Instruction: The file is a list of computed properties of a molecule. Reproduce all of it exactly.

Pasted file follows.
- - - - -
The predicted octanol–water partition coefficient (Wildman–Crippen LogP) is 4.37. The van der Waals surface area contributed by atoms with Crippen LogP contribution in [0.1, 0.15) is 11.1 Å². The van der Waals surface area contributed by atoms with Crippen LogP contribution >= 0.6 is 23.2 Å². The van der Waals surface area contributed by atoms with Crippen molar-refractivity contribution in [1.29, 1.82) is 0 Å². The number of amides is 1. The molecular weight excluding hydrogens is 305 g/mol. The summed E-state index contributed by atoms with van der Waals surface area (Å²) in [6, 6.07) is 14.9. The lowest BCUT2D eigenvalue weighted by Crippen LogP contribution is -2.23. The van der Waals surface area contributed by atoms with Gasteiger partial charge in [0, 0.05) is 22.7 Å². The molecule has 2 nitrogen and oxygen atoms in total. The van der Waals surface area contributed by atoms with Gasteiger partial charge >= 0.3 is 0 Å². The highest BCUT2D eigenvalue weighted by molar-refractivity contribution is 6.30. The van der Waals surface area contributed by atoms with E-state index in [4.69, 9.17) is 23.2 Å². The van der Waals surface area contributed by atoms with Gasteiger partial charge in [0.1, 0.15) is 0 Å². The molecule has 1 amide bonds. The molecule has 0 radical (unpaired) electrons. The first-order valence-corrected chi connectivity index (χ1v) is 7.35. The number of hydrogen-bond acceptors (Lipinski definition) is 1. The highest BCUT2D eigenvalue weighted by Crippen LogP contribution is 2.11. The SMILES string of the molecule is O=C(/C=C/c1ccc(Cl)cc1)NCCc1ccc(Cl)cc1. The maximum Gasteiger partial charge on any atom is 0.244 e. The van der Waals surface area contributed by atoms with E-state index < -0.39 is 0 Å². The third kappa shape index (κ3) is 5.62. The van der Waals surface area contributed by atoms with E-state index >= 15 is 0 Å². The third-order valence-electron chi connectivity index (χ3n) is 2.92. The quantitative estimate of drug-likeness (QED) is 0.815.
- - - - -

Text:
The predicted octanol–water partition coefficient (Wildman–Crippen LogP) is 4.37. The van der Waals surface area contributed by atoms with Crippen LogP contribution in [0.1, 0.15) is 11.1 Å². The van der Waals surface area contributed by atoms with Crippen LogP contribution >= 0.6 is 23.2 Å². The van der Waals surface area contributed by atoms with Crippen molar-refractivity contribution in [1.29, 1.82) is 0 Å². The number of amides is 1. The molecular weight excluding hydrogens is 305 g/mol. The summed E-state index contributed by atoms with van der Waals surface area (Å²) in [6, 6.07) is 14.9. The lowest BCUT2D eigenvalue weighted by Crippen LogP contribution is -2.23. The van der Waals surface area contributed by atoms with Gasteiger partial charge in [0, 0.05) is 22.7 Å². The molecule has 2 nitrogen and oxygen atoms in total. The van der Waals surface area contributed by atoms with Gasteiger partial charge >= 0.3 is 0 Å². The highest BCUT2D eigenvalue weighted by molar-refractivity contribution is 6.30. The van der Waals surface area contributed by atoms with E-state index in [4.69, 9.17) is 23.2 Å². The van der Waals surface area contributed by atoms with Gasteiger partial charge in [0.1, 0.15) is 0 Å². The molecule has 1 amide bonds. The molecule has 0 radical (unpaired) electrons. The first-order valence-corrected chi connectivity index (χ1v) is 7.35. The number of hydrogen-bond acceptors (Lipinski definition) is 1. The highest BCUT2D eigenvalue weighted by Crippen LogP contribution is 2.11. The SMILES string of the molecule is O=C(/C=C/c1ccc(Cl)cc1)NCCc1ccc(Cl)cc1. The maximum Gasteiger partial charge on any atom is 0.244 e. The van der Waals surface area contributed by atoms with E-state index < -0.39 is 0 Å². The third kappa shape index (κ3) is 5.62. The van der Waals surface area contributed by atoms with E-state index >= 15 is 0 Å². The third-order valence-electron chi connectivity index (χ3n) is 2.92. The quantitative estimate of drug-likeness (QED) is 0.815.